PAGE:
Review Date: 02/01/16
Visit Dates: (10/17/15) (12/21/15) (01/05/16) (01/24/16)
You don't find too many of them in the suburbs, but Red Raven is that rare gastropub, at least in name and ambition. They're also really big on establishing relationships with local farmers and bakers to truly live up to the farm to table ideal so many talk about but few actually execute.
Although atmosphere takes an immediate hit from some by virtue of its location across the parking lot from a small strip mall, Red Raven makes up for that with an inviting space that combines an attractive bar, high ceilings, balconies and a view overlooking the water.
I'd heard rumblings about Red Raven's burgers, which are available in three different configurations at lunch; at night it's the single Quoth burger ($14): black pepper brioche, tomato jam, arugula, cheddar, pickled onion and cucumber salad.
After trying the ribs—yes, smoked—on a dinner visit with Young Bride, I went back solo and targeted the Quoth burger on a lunch visit.
A large black pepper brioche—not from Iggy's, but a local bakery in Concord—handles its task admirably, holding the avalanche of contents together while delivering a hint of flavor from the dough and a hint of richness from the buttered/toasted inner surfaces. It's sturdy, flexible and light all at the same time.
The menu doesn't boast of any fancy blends and the flavor of the beef doesn't suggest it, but the quantity and flow of the juices bursting out of the ruby colored cross-section were impressive. Ditto the gentle texture. The exterior was a little less impressive, with only a token crust but pleasingly assertive seasoning. If they didn't nail the requested medium rare both times, they came awfully close. Good feel all around.
Here's where people are going to love or hate this burger; as usual, I'm on both sides of the fence.
On the first visit, pickled onions provided an attention-getting jolt of vinegar. Tomato jam was brown and intensely sweet, almost like figs. Cheddar rarely stands out on burgers for me, but did so here, probably because its tang (more similar to Swiss than your typical cheddar) contrasted so sharply with the other flavors. Arugula added some color, some texture in a way that lettuce can't, and flavorwise just nudged the other players along. House cured bacon, optional at a three dollar surcharge, was pound for pound the most flavorful of the toppings, but so thin that only the pieces broken off for sampling got appreciated. All of the toppings were delicious and worked really well with each other. I'm just not so sure they worked well with the beef, which got a little overwhelmed by the sweetness and tartness. Also overwhelming—well, at least distracting—was that the tomato jam and onions brought frigid temperatures that clashed with the warmness of the beef.
Some reviewers would make a snap judgment on the spot, but I suspected a night visit might reap better results, so I headed back a month later for dinner. This time I skipped the bacon. Cheese was about the same. But sure enough, the rest of the toppings on the night and day visits were as different as night and day. On the second go-round, the arugula was more voluminous, which I actually liked. The onions, now brought all the way up to room temperature, were less acidic and less plentiful, dropped mostly on one side of the bun. The tomato jam had that same strong figgy flavor, but in a slightly smaller footprint and fully up to room temperature as well. All things considered, an improvement that let the beef shine brighter while achieving a more harmonious overall package.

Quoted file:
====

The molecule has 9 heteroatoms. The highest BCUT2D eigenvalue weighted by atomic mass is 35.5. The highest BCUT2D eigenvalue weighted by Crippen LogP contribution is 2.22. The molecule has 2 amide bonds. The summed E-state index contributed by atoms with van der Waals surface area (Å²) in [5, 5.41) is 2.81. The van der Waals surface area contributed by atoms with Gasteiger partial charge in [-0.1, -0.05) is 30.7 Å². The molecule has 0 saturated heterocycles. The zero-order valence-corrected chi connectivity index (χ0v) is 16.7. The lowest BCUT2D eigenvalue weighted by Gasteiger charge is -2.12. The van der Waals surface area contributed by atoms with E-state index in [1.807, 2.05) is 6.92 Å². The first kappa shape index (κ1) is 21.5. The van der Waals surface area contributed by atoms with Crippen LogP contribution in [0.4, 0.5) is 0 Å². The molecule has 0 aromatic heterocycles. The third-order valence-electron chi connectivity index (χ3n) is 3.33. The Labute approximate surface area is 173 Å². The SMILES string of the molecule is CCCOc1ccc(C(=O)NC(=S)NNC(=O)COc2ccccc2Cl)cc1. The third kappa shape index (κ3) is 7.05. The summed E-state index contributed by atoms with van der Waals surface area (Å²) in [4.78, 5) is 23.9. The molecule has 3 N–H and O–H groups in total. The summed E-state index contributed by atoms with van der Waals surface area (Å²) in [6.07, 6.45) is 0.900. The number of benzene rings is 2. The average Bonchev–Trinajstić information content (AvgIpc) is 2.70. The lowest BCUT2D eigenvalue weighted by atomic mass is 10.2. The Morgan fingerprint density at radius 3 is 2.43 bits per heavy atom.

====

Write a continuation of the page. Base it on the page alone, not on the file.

I'm not so sure these were hand cut, but the fries pleased on both tries: warm, crisp and seasoned aggressively with pepper as well as salt. Nothing to write home about, but solid.
Wings: Tried on the third and fourth visits, with the Korean option both times, the wings succeeded in delivering an enjoyable sauce (sweet, Asian, not as spicy as the menu would have you believe) that elevated the chickeny flavor instead of sinking it. Crispness and inner tenderness were both fully in play, and the pool of extra sauce at the bottom was there if I needed it. Solid rendition both times.
Babyback Ribs: Tried on the first visit, these were heavily sauced and smoked but not smoky, with a beyond-tender "falling off the bone" texture that's either a plus or a minus, depending on personal preference. I thought they were mushy, so they didn't work for me, but your mileage may vary. The herby potato cake on the side was a highlight.
Mediterranean Platter: Also tried on the first visit, this arrangement of house-made dips (hummus, creamy/spicy feta and olive tapenade) for spreading on toasted pita was a big hit. All of the dips were great, but let me say this: olive tapenade, here or anywhere, might be the single most underrated food item in America.
Fig & Apple Flatbread: A small sample of this reminded me of the Quoth Burger's toppings, especially with the same arugula. Creamy goat cheese was a plus. Rubbery crust was a minus.
The Bottom Line
Take a quick scan at the burger run-down above and it's obvious that the Quoth Burger is a topings-driven model, with the arugula, tomato jam and tart onions perhaps not revolutionary, but out of the ordinary anywhere, never mind the 'burbs. I give credit for the design and for the execution on the second try, so it's a burger I'd recommend to anyone who's into interesting burger toppings. For the beef-focused set, my endorsement isn't as strong (read: don't make a special trip), but Red Raven does a very nice job handling and cooking it.
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